Her name was not actually "qurrat-al-ayn", but this was maybe one of her nicknames and it is normally translated as: "darling", but it literally means: "the comfort of the eye, or: that makes the eye rests"; in other words: "look no further". And so she was, because his instant reply means: "will you marry me!" Or we can even say that this instant reply means: "Yes", because he understood her answer "qurrat-al-ayn" as: "I am the comfort of your eye, I am your darling, look no further!" And the fact that she coyly withdrew without answering him when he said: "to me!" indicates her official acceptance.
It is clear that Nizam had already known Sheikh Muhyiddin, possibly through his frequent visits to her family, and his fame in the learned community in which she was raised also under the aegis of her father and aunt, who were also known highbrows, so she is also equally literate and eloquent as it is clear from her discussion and her outstanding statements in response to his song, in addition to her natural brilliant beauty and harmony, carnal and spiritual, which attracted him and urged him into this unique everlasting friendship and timeless relationship of pure spiritual love, that ended with marriage, as we shall see further below.
Ibn Arabi clearly fell in love with Nizam, at first sight. We can also equally say that she may have been already in love with him, not least because she knew him before, but she was actually "following him" when he went away from the people to the sand and chanted the verses. Then also her answer "qurrat-al-ayn" was a clear proposal that understood at once, and approved by saying: "to me!"
This passionate love was a kind of theia mania, whose arrows pierced directly into the black core of his unadulterated heart and overwhelmed him with spiritual desire and heavenly longing. He expressed his first impression by saying that he has never seen a woman more beautiful of face, softer of speech, more tender of heart… and he further elaborates on the image she created in his heart and the souls of her family and friends: "a lissome young girl who captivated the gaze of all those who saw her, whose mere presence was the ornament of our gatherings and startled all those who contemplated it to the point of stupefaction. Her name was Nizam and her surname: ayn al-shams wal bahâ (eye of the sun and of beauty). Learned and pious, with an experience of spiritual and mystic life, she personified the venerable antiquity of the entire Holy Land and the candid youth of the great city faithful to the Prophet. Her glance; the grace of her conversation was such an enchantment... If not for the paltry souls who are over ready for scandal and predisposed to malice, I should comment here on the beauties of her body as well as her soul, which was a garden of generosity... And I took her as a model for the inspiration of the poems... although I was unable to express so much as a part of the emotion which my soul experienced and which the company of this young girl awakened in my heart, or of the generous love I felt... since she is the object of my quest and my hope, the virgin most pure...".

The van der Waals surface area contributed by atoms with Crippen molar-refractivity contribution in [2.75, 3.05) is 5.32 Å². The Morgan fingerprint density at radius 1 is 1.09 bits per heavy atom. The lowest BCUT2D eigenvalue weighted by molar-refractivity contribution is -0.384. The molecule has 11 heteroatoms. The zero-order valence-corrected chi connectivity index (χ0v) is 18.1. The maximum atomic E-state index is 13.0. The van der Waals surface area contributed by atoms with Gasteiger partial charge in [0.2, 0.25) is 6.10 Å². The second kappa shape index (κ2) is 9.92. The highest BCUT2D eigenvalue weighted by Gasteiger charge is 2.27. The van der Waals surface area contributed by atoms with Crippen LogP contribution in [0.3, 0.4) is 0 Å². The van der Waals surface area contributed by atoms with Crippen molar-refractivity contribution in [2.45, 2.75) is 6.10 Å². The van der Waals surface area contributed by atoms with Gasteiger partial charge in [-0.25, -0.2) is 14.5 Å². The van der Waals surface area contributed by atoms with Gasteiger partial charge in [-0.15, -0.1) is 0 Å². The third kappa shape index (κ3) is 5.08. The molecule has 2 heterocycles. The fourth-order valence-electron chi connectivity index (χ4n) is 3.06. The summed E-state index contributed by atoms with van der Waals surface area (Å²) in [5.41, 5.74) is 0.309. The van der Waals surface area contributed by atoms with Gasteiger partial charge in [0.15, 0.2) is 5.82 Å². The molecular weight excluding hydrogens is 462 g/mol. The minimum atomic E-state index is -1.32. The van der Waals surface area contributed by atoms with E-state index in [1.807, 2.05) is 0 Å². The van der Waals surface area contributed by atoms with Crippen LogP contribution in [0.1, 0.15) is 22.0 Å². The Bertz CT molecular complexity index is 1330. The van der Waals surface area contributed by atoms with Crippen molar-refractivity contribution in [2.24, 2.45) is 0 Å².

Nevertheless, many researchers have imperfectly looked at this mysterious relationship between Ibn Arabi and Nizam as an example of "love outside marriage" in such a renowned Muslim community that happened in the Holy City of Mecca and right at the Kaaba, the very center of Islam, and from such a famous Sheikh such as Ibn Arabi, which would have been certainly outrageous, as it had also been naturally regarded by some contemporary Muslim scholars who criticized Ibn Arabi when they read the Turjuman and before he wrote the above-mentioned commentary.